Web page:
• Post facto approval is the derogation of the fundamental principles of environmental jurisprudence and violation of the “precautionary principle,” which is a principle of environmental sustainability.
      • In 2017, post-facto clearance given to projects in Tamil Nadu was struck down by the Madras high court.
  • Public Consultation Process
      • The draft notification provides for a reduction of the time period from 30 days to 20 days for the public to submit their responses during a public hearing for any application seeking environmental clearance.
      • For project-affected people, who are frequently forest dwellers or otherwise do not have access to information and technology.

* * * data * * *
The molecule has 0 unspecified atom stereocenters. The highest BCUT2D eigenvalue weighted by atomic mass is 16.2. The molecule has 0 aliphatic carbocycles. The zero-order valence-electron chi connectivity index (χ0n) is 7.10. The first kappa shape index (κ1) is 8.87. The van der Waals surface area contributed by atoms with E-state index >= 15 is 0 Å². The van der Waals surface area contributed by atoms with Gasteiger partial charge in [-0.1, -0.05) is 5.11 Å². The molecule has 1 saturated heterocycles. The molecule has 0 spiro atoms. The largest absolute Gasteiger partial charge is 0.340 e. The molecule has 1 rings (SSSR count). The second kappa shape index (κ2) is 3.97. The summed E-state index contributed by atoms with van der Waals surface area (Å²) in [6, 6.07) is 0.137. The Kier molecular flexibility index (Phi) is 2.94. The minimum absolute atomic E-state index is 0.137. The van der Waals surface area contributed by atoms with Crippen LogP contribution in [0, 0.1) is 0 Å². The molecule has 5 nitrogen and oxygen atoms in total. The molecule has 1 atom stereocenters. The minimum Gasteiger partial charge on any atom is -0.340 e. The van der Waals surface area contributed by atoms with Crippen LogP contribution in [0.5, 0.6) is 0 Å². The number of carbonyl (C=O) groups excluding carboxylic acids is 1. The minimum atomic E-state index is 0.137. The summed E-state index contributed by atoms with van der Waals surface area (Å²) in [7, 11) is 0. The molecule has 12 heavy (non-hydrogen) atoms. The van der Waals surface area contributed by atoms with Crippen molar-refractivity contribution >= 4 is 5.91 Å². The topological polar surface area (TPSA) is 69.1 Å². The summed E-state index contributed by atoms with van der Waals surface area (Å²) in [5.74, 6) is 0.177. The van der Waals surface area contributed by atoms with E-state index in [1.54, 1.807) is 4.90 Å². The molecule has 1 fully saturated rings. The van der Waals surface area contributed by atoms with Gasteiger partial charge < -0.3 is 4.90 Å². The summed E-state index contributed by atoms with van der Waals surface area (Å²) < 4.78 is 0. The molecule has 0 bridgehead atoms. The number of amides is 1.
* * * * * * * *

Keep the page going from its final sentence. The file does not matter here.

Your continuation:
• This will make it harder to put forth representations.
  • Compliance Report Issue
      • The 2006 notification required that the project proponent submit a report every six months, showing that they are carrying out their activities as per the terms on which permission has been given.
      • However, the new draft requires the promoter to submit a report only once every year.
      • During this period, certain irreversible environmental, social or health consequences of the project could go unnoticed because of the extended reporting time.
      • For example, if a mining project is being carried out at someplace which can be potentially hazardous to the nearby population and can contaminate the air, and water nearby, a half-yearly compliance report would better help in addressing these concerns.
  • Scope of EIA reduced